Tuesday, December 29, 2009
Top 20 Best Surprises, 2009 Edition
20) Tremors (1990)
It’s a pretty stupid monster movie, but it knows it and it knows the genre its working with. With a wink and a nod, the movie makes fun of and pays homage to classic 50s monster flicks with its combination of Xenobiology + Rednecks.
19) Le Vacances de Monsieur Hulot (1953)
This French comedy with barely any spoken dialog sneaks up on you with its subtle humor. The pacing is a little slow, but the comedy doesn’t hit you on the head. You have to think about the jokes after the fact to get them, and I really dig this movie for doing that, especially in contrast to the modern strategy of hitting people over the head with “quirky awkwardness!” (*cough cough* The Office). It was a random find on TCM, and I’m really glad I saw it.
18) So I Married An Axe Murderer (1993)
Mike Myers in his comedic prime and mugging for the camera, a nostalgic early 90s alternative/pop soundtrack and a romantic comedy with a twist of Hitchcock-inspired suspense over the girl of his dreams who may or may not be a serial killer. There’s a lot to like here.
17) Johnny Dangerously (1984)
Okay, so its really cheesy, but its cheesy in that classic 80s comedy way. Organized crime, slapstick and Michael Keaton is the charismatic anchor that holds everything together. Not a complicated movie by any means, but I laughed my ass off, and that’s what counts.
16) Ed Wood (1994)
An often touching homage to pursuing dreams, the art of filmmaking, and perseverance in the face of not having any actual talent at making art. Combining great music, Tim Burton’s visual style that champions the bizarre and most importantly, the friendship between Ed Wood and Bela Lugosi’s characters make it a great movie.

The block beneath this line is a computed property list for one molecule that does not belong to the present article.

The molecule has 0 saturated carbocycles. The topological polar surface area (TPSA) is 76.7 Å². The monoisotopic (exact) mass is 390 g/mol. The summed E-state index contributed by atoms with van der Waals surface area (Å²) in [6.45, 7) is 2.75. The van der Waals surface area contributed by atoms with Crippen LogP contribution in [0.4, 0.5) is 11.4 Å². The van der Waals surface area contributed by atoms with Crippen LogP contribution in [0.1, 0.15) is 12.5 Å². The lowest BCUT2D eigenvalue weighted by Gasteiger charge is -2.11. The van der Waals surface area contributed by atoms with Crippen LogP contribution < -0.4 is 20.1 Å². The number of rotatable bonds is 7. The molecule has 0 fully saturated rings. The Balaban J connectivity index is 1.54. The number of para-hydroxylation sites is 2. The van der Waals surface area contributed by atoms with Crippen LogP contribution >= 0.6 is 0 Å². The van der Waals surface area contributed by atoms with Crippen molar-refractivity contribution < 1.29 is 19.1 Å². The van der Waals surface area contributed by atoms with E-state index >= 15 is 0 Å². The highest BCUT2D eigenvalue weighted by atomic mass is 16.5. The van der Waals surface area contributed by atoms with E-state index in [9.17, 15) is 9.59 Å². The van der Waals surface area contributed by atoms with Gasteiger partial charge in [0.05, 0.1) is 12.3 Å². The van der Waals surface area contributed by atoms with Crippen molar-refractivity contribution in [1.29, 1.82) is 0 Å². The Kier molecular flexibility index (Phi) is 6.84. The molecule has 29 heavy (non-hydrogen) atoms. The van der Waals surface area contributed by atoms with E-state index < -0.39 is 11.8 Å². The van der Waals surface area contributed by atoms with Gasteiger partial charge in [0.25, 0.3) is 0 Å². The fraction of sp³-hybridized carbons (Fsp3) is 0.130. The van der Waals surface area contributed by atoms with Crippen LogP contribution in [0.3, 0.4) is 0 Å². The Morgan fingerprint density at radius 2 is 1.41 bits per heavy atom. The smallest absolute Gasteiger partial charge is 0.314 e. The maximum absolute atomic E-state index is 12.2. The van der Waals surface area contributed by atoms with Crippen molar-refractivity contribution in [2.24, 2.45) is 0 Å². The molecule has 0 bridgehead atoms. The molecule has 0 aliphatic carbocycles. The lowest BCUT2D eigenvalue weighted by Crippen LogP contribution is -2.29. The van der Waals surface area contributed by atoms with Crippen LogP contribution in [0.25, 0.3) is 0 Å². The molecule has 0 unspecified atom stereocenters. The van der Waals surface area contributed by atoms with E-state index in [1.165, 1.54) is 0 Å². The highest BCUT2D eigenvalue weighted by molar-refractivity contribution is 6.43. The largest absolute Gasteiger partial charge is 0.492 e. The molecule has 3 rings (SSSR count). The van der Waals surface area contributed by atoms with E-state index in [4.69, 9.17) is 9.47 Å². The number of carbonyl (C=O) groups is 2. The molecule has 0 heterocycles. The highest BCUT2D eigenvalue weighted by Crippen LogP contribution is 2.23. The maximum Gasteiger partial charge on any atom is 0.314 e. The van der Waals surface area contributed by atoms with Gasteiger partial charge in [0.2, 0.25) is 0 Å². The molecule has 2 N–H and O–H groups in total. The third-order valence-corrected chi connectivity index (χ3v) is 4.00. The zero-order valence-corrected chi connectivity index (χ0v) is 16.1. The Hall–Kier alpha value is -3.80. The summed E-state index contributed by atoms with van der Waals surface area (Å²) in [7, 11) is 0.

15) Something Wicked This Way Comes (1983)
This movie just feels incomplete because of the lackluster ending, but most of the stuff leading up to it? Awesome. Jonathan Pryce just nails one of the most evil villains to pass through RMWC. This is a kids’ movie with teeth, and its lunging for your throat.
14) The Midnight Meat Train (2009)
While it’s a little far on my gore scale (and sounds like the title of a bad 70s porno), the story is a marvelously messed up urban fable about blurring the lines between obligation and obsession. And when the movie isn’t butchering people and hanging them on meat hooks, the cinematography is strikingly beautiful in its play of color and loneliness.
13) Maverick (1994)
A lighthearted adaptation of a TV series, its got incredibly charismatic lead actors, a great visual eye and a plot that weaves constant twists and backstabs into one hell of a ride with an outstanding payoff.
12) The Shawshank Redemption (1994)
A calm, thoughtful, and above all, not forced message about hope and perseverance in the face of virtual earthly damnation, this movie ambles along like a pleasant conversation, though it does lose its steam after the big payoff.
11) Zatôichi monogatari (1962)
A moody, gritty crime drama set in feudal Japan with a blind badass protagonist and some great camera work. What’s not to like?